computer systems prompting an investigation.

Now, a spokesperson said Ascension is taking steps to minimize the impact to patients and will notify them if their data has been hacked.

Of course, we will stay across the story just breaking here on CNN.

Still ahead though here on the show, pulling its jab. AstraZeneca withdraws its COVID-19 vaccine worldwide. Find out why in just a few moments.



SOARES: Well, FTX says it will be able to pay back most of its customers the money they lost when the crypto exchange went bankrupt. The company

made the announcement Tuesday as part of a restructuring plan filed in U.S. bankruptcy court.

FTX says it will have up to $60 billion in cash once, of course, it has finished recovering as well as selling its assets, and that it owes $11

billion to eligible customers as well as creditors. The ability to pay them back is thanks in part of course to the massive rebound, as you can see

there, of crypto.

Following all of this for us is Clare Duffy, who joins us now from New York.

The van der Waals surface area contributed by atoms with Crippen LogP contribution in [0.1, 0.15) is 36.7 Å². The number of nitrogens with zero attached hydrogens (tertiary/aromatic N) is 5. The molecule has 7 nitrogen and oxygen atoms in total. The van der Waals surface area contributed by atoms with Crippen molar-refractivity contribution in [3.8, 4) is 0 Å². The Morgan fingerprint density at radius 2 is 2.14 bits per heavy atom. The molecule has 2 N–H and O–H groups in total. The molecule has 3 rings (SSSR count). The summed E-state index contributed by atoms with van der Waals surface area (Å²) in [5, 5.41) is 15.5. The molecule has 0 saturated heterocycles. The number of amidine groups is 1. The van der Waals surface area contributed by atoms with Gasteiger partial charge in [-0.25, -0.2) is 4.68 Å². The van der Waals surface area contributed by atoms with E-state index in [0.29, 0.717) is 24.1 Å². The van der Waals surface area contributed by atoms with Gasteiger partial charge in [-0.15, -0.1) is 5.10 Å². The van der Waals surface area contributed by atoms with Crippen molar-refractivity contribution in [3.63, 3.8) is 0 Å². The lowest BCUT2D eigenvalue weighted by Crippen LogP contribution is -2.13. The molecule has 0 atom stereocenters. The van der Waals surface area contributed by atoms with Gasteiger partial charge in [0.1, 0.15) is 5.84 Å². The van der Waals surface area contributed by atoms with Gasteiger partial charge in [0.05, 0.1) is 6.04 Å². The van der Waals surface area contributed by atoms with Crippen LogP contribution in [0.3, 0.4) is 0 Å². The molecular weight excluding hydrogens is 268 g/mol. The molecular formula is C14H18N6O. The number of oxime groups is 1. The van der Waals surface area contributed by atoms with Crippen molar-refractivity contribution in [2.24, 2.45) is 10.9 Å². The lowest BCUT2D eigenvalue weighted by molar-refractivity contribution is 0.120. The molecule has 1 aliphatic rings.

I mean, Clare, just that I supposed this speaks to perhaps leadership and how they have managed to quite frankly just turn this around.

CLARE DUFFY, CNN BUSINESS WRITER: Yes, Isa, I mean, I think there still is a long way to go for this company, but this is a really important first

step. This is something that FTX customers have been waiting for since the company filed for bankruptcy two years ago. They did get some

accountability when former FTX CEO Sam Bankman-Fried was found guilty of fraud and conspiracy and sentenced to 25 years in prison earlier this year.

But it's really important that now they will also potentially be getting their money back. The company did say that it expects around 98 percent of